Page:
Continued pictures from May's slide show.
May 22, 2012. Parsley comes along a little later and is quite the popular choice for specialist insects. Although we only had about four parsley plants from the year prior, now we'll have hundreds of seeds to spread throughout the garden.
May 22, 2012. Having done some yard work for a neighbor, I took the cuttings home to use as bulk-sized mulch. We had a lot of evergreen/acid material so I used this to bunker down the berm extension- which has a southwest facing aspect. I knew that we would have a hot summer, but no idea it'd turn out to be the worst drought since the 30s. Anyway, my hope was to 1) cut down wind drying out the bed 2) act as a hide for insects and 3) a slow layer of mulch. The large bunch of branches in the foreground is acting as a wee little wind break for the rest of the garden
May 22, 2012. One of my favorite photographs- we have at least three species of birds in one shot! A finch is occupying the mustard plants devouring seeds, a cardinal is swooping in (center left, red blur), a gold finch is hidden among the branches of the birch, and what could be a sparrow is perched upon a bamboo pole.
May 22, 2012. A pepper transplanted below a few mustard plants. While it'll take a while to gain some footing, the partial shade from the overstory of mustards keeps it from being stressed from the sun quite as much.
May 22, 2012. The transition zone between the old green and nightshade guilds.
May 22, 2012. Chopped and dropped red clover and alfalfa in the old nightshade guild. They regrow quite fast so a few times a season isn't out of the question. And since it takes a while to make sure we aren't cutting down other plants at the same time, this allows for quite a bit of flowers to be available throughout the cutting season. In other words, by the time we reach the end of the garden, the earliest cuttings are flowering again.
May 22, 2012. Back to the transition zone at the upper, first swale. Self sown lettuces doing well in a mixed cultivation with echinacea getting ready to put on its flower display.
May 22, 2012. Some of our native perennials growing out to size before transplanting. They include three Baptisia (indigo) species, Thermopsis caroliniana, Robinia pseduoacacia, Amorpha fruticosa, two species of Lupines and some others...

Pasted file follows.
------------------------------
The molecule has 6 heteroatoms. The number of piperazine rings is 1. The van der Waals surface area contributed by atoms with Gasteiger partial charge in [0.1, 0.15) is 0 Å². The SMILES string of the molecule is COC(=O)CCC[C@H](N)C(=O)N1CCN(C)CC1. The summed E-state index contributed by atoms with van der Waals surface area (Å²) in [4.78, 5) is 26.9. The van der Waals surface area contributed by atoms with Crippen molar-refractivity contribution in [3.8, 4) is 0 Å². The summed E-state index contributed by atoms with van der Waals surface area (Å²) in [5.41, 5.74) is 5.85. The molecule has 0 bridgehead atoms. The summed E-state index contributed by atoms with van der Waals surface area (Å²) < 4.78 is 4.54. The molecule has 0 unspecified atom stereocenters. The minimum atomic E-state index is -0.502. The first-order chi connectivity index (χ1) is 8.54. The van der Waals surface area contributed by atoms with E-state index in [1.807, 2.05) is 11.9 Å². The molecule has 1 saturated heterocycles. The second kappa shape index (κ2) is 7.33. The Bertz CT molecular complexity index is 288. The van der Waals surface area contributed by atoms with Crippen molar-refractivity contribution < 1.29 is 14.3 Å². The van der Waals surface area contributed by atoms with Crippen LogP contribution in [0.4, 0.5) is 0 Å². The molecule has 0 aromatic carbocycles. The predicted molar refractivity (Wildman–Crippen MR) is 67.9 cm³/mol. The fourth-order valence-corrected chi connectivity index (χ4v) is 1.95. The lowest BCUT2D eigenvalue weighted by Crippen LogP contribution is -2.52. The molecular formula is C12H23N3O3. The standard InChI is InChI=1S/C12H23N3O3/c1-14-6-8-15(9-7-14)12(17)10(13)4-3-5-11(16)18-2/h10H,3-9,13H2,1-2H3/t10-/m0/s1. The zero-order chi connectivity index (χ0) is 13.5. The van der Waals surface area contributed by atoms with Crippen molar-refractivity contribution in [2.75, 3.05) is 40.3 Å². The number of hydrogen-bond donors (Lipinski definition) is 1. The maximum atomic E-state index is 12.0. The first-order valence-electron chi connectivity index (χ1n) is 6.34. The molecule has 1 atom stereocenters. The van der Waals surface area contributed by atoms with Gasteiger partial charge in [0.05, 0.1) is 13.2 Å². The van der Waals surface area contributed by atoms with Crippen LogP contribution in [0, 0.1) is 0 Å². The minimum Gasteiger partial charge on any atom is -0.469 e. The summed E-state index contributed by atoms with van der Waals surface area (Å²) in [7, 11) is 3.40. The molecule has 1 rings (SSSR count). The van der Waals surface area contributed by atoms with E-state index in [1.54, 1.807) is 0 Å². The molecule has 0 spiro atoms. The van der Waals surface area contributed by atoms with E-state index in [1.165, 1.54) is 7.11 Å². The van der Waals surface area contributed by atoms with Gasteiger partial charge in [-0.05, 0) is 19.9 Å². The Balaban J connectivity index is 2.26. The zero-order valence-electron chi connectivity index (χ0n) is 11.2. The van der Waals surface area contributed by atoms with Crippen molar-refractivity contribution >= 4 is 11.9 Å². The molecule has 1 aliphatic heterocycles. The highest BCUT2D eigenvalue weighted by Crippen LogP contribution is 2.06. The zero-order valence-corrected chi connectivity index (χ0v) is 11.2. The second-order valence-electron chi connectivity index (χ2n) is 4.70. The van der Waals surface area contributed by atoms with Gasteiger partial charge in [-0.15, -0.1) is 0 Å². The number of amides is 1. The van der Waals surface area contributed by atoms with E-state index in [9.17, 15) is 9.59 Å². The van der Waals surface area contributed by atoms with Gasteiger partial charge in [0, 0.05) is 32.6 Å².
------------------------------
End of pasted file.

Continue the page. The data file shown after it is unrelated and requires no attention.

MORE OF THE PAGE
May 29, 2012. Bee balm looking nice- leggy, but still healthy. We cannot wait for the other three species of Monarda to take off.
May 29, 2012. Same location as the other chop and drop one week later. Like I said, it doesn't take long for them to regrow!
May 29, 2012. Now that is wild fungus! No idea what it is. Growing on a pine stump we chopped down November 2010.
May 29, 2012. This is an experiment that didn't do too well... cool season crops sown under a pine tree during the summer. Thought I'd give it a go, and they didn't fare very well at all. Probably needed more water besides the lack of light.
May 30, 2012. The sheet mulched bed with transplanted natives, among other crops. We took to soaking our mulch in a bucket before putting it on. Seemed a lot easier than standing over it with a watering can waiting for the wood to become saturated. The squash produced prodigious amounts of food this summer.
May 30, 2012. Bumblebees love onions.
May 30, 2012. Cucumber seedlings, among other veges and herbs, emerging in a newly established bed.
May 30, 2012. A view of aforementioned bed. It had been growing copious amounts of chickweed over the winter, which I chopped and dropped regularly. The soil was soft in this minihugel mound and we put mini terraces and little pools for water to stay in when it rains (or when we water). Cucumbers, tomatoes, and sunflowers were the main crop with many other herbs making an appearance.
May 30, 2012. While we are happy to see bees and other pollinators, we cannot help but to feel that if neonicotinoid pesticides were not used by our neighbors that we would literally be humming with bees. Unfortunately, people do not know what they are using. At my place of occupation I regularly informed customers that it was being banned abroad, but the stuff still flew off the shelves. Systemic pesticides are "easy." An easy way to kill off the bees...